Working with Nigel, the late, great Bert Eeles as editor, and resourceful assistant editor Anna Mehta, we somehow managed to hack the thing down, preserving the best jokes, keeping the story coherent, and stopping the pace getting so hectic it would just irritate everyone, but it wasn’t easy. We had convinced ourselves that we could make it ten minutes long just by playing everything fast. Wishfulness. It’ll get you in a lot of trouble. Fortunately, we didn’t have German tanks shooting at us on this one.

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The best bit in Richard Attenborough and William Goldman’s A BRIDGE TOO FAR involves Frank Grimes, a young intelligence officer who breaks the news to Dirk Borgarde’s General Browning that there are a bunch of German tanks at Arnhem which could scupper the whole plan. Browning, in reality, refused to alter the plan and did not inform his superiors, his peers or his men about the tanks. Goldman had the job of writing dialogue which would explain Browning’s reasoning, or unreasoning if you prefer. I think he did a great job.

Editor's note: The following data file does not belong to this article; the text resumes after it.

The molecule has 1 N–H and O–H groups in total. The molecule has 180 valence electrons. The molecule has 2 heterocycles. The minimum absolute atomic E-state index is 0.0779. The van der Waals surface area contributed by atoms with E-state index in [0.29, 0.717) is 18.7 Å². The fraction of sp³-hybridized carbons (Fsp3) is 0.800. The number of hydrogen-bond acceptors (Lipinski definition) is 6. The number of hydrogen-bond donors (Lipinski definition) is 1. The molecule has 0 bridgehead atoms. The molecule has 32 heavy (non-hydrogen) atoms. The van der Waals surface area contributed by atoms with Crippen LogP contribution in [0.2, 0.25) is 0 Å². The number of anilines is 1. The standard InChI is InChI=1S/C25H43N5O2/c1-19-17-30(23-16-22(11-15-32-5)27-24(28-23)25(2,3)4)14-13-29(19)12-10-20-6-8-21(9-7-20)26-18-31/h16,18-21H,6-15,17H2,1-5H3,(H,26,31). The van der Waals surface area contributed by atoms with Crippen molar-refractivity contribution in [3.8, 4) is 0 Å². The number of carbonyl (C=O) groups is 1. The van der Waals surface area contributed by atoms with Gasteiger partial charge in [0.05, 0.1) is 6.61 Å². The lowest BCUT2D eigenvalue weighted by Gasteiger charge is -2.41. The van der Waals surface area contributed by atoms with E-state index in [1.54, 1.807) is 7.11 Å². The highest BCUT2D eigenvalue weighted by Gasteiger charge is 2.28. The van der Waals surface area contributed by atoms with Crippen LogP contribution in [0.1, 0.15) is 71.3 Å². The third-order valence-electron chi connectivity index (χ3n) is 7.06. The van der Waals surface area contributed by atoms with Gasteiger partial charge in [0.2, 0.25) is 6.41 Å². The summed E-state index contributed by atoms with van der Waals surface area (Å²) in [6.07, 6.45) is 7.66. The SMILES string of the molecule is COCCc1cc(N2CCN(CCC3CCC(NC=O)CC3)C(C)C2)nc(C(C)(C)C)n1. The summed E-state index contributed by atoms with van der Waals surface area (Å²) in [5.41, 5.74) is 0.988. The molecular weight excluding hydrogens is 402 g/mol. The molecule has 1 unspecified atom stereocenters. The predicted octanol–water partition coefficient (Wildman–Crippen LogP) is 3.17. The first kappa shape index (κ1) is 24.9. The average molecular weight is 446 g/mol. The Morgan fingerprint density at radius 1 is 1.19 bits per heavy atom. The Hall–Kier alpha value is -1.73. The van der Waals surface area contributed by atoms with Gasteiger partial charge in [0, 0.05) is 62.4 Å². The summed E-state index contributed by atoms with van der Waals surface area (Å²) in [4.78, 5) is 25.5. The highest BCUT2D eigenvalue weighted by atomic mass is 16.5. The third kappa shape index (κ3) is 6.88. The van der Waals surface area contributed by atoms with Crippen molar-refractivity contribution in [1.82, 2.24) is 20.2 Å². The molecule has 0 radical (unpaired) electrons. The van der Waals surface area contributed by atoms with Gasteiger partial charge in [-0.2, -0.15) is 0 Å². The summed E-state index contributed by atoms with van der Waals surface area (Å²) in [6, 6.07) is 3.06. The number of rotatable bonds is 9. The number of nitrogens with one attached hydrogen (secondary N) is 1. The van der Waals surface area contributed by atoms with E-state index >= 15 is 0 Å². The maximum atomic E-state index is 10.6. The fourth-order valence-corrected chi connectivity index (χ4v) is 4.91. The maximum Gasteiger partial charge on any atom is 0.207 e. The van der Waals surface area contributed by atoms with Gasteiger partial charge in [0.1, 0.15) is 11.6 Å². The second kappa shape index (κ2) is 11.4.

“I doubt they’re fully serviceable.”

“Then why would the Germans conceal them, sir?”

“Normal routine.”

Browning realises this is weak. “We’ve had dozens of aerial photographs taken and these are the only ones that show tanks!”

Ye-es. But they DO SHOW TANKS.

“Do you seriously expect us to call off the biggest operation mounted since D-Day… because of three photographs?”

PHOTOGRAPHS OF TANKS.

An effective scene which utilises a human attribute insufficiently exploited by modern movies — our ability to get infuriated by idiocy. I think it’s very tempting to suspect that modern movies don’t try this because they don’t respect the audience enough to credit them with that reaction.

The Sunday Intertitle: Quick, a Cognac!